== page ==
KAILUA-KONA — Claude Thornton said he’s never been the type of person to come out to Homeowner Association meetings. But when he heard about plans to build a roughly 70-acre development near his Kona Vistas home that would provide access directly through his neighborhood, he had to speak out.
“This can have a direct impact on my kids,” he said. “I’m just afraid my kids are going to get hurt and my neighborhood kids are going to get hurt.”
Thornton was one of several residents of Kona Vistas and the nearby subdivisions to speak out about the proposed Kona Village development, which would build a total of 450 units across 80 multi-family residential buildings, during a meeting Wednesday the residents organized with Mayor Harry Kim.
The Kona Village project marks the final phase of the more than 173-acre Kona Vistas project that sits mauka of Kuakini Highway and was first started in 1984.
A county ordinance from that year rezoned 103 of the 173 acres to allow for single-family dwellings on lots at least 15,000 square feet in size. The remaining 70 acres were rezoned to allow for multi-family dwellings at a density of up to one unit per 5,000 square feet of land.
But residents who live in the area told the mayor, who was joined by staff from the county Planning Department, that what might have seemed appropriate at the time would put too much pressure on the area’s infrastructure today.
“At 1984, maybe that plan made sense,” said John Bennett, a resident of Kona Vistas. “But it seems that it’s just kind of a hodgepodge to throw this multi-family in that area where the infrastructure does not support it.”
Among the residents’ key concerns is the impact on traffic and roads in their neighborhoods.
The master plan for Kona Village references the construction of connections between Paulehia Street and Kekuanaoa Place as well as between Hoomama Street and Leilani Street. Access to the subdivision is planned to be via Puapuaanui Street and Lako Street.
A planning consultant working with the developer previously said they were exploring the possibility of a new connection from the highway. Neither the developer nor the consultant attended the meeting. The consultant didn’t return a message Wednesday afternoon.
Thornton told the mayor that the way things are now, he feels comfortable when his kids play outside. Things are different when he sees a plan that could dramatically increase vehicle traffic on their neighborhood roads.
“That plan is just absolutely frightening to all of us at different levels and especially for the parents of the young children,” he said.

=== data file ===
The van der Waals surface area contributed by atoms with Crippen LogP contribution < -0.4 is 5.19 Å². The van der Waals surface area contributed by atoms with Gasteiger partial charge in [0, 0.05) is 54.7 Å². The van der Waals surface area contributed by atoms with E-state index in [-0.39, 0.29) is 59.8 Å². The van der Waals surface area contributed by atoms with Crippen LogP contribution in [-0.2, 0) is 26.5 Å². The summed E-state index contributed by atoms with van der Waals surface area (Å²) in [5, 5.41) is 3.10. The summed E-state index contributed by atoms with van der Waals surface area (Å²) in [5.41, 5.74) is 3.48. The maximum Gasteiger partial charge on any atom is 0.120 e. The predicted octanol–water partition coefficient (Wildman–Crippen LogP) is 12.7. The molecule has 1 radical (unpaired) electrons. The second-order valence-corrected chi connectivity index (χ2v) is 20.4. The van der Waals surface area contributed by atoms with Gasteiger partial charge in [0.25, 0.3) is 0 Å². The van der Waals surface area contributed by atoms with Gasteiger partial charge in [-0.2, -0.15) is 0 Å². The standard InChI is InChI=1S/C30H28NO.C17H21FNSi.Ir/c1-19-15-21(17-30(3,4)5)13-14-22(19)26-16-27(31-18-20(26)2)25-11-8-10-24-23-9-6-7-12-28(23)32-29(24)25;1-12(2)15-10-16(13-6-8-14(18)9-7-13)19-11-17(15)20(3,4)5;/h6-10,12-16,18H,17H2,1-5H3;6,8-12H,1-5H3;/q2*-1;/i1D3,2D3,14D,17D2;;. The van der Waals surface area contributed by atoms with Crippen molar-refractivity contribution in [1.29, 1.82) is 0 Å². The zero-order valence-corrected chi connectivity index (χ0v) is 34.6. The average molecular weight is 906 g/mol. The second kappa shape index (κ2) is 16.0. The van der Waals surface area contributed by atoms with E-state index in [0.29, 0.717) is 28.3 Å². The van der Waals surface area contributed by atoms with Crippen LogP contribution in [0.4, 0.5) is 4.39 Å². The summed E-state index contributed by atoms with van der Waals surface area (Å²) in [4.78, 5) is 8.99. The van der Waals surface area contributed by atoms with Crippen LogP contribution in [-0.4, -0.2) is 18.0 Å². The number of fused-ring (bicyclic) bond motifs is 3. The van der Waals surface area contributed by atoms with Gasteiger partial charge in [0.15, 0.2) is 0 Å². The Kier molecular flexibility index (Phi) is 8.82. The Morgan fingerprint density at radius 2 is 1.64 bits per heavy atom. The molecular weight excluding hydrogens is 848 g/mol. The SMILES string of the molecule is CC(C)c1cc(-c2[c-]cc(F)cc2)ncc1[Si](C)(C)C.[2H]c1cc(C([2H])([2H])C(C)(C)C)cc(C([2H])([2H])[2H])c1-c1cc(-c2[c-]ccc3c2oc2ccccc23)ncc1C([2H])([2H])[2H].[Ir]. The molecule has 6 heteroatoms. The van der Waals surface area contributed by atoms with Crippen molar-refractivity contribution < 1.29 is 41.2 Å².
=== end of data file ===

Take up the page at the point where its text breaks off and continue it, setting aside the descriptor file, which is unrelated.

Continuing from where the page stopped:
Given the roads’ narrow shapes, steep grades and inclined driveways to houses, he said, added traffic could make for a dicey situation.
“It’s no concern for us today, because we have these tranquil and safe streets,” he said. “I fear that there’s going to be accidents and fatalities if they push this through.”
Residents also raised concerns about the water supply, impacts on local schools and the region’s aesthetics during the meeting.
In response, Kim acknowledged the issues residents raised during their meeting.
“Every single one of the concerns that you have, I know, are valid,” he said. “What I’m asking you to understand is we’ve got the process that we have to follow, like it or not.”
That includes allowing the landowner to file an application with the Planning Department and have it considered.
“What you and I have to do is make sure that these things that you clearly identified today is identified in the processes of the public hearings, meetings to everybody that’s going to make a decision,” he said. “Because at this point — and please understand this — at this point, no decision has been made on this subdivision.”
After the meeting, resident Greg Olsen said the meeting went about how he had expected, saying he felt like residents’ concerns were heard by the mayor and Planning Department.
“This is the first step in many steps that we’re going to be taking,” he said. “And I’m glad we got the results that we did. Though the results are not lengthy, we were heard by the right people. That to me was one of the most important things.”
He, as many did during and after Wednesday’s meeting, emphasized that he isn’t “anti-development,”saying he hopes the developers would “take a better look and look at the long-term use of that land.”
“Do we need more housing in Kona? Definitely,” he said. “Do we need a high-density project in a traffic-constrained neighborhood? No.”